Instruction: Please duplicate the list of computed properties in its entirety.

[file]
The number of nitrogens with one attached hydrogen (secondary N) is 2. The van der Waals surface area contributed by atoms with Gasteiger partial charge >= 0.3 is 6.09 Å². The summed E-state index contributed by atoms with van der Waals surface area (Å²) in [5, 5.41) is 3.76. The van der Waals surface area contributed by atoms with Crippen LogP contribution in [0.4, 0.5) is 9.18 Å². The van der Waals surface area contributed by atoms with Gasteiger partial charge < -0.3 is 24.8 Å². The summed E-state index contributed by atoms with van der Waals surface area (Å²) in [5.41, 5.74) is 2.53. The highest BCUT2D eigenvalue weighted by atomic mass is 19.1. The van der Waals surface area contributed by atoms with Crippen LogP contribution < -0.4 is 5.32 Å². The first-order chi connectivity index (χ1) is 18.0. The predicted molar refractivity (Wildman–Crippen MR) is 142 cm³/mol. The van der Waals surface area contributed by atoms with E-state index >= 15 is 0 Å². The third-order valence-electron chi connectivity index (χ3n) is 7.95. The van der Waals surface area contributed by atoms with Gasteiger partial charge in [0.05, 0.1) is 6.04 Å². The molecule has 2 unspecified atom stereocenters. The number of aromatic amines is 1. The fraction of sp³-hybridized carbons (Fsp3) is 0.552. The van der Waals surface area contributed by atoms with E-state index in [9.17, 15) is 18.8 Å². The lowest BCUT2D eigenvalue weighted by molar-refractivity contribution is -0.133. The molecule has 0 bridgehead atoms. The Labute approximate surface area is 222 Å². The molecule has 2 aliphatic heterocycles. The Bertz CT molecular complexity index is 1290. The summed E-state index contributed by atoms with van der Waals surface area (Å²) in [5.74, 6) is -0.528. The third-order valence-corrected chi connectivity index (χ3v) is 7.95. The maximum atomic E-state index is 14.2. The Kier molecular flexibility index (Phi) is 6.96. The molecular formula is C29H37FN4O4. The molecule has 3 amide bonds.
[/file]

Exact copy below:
The number of nitrogens with one attached hydrogen (secondary N) is 2. The van der Waals surface area contributed by atoms with Gasteiger partial charge >= 0.3 is 6.09 Å². The summed E-state index contributed by atoms with van der Waals surface area (Å²) in [5, 5.41) is 3.76. The van der Waals surface area contributed by atoms with Crippen LogP contribution in [0.4, 0.5) is 9.18 Å². The van der Waals surface area contributed by atoms with Gasteiger partial charge < -0.3 is 24.8 Å². The summed E-state index contributed by atoms with van der Waals surface area (Å²) in [5.41, 5.74) is 2.53. The highest BCUT2D eigenvalue weighted by atomic mass is 19.1. The van der Waals surface area contributed by atoms with Crippen LogP contribution < -0.4 is 5.32 Å². The first-order chi connectivity index (χ1) is 18.0. The predicted molar refractivity (Wildman–Crippen MR) is 142 cm³/mol. The van der Waals surface area contributed by atoms with E-state index >= 15 is 0 Å². The third-order valence-electron chi connectivity index (χ3n) is 7.95. The van der Waals surface area contributed by atoms with Gasteiger partial charge in [0.05, 0.1) is 6.04 Å². The molecule has 2 unspecified atom stereocenters. The number of aromatic amines is 1. The fraction of sp³-hybridized carbons (Fsp3) is 0.552. The van der Waals surface area contributed by atoms with E-state index in [9.17, 15) is 18.8 Å². The lowest BCUT2D eigenvalue weighted by molar-refractivity contribution is -0.133. The molecule has 0 bridgehead atoms. The Labute approximate surface area is 222 Å². The molecule has 2 aliphatic heterocycles. The Bertz CT molecular complexity index is 1290. The summed E-state index contributed by atoms with van der Waals surface area (Å²) in [5.74, 6) is -0.528. The third-order valence-corrected chi connectivity index (χ3v) is 7.95. The maximum atomic E-state index is 14.2. The Kier molecular flexibility index (Phi) is 6.96. The molecular formula is C29H37FN4O4. The molecule has 3 amide bonds.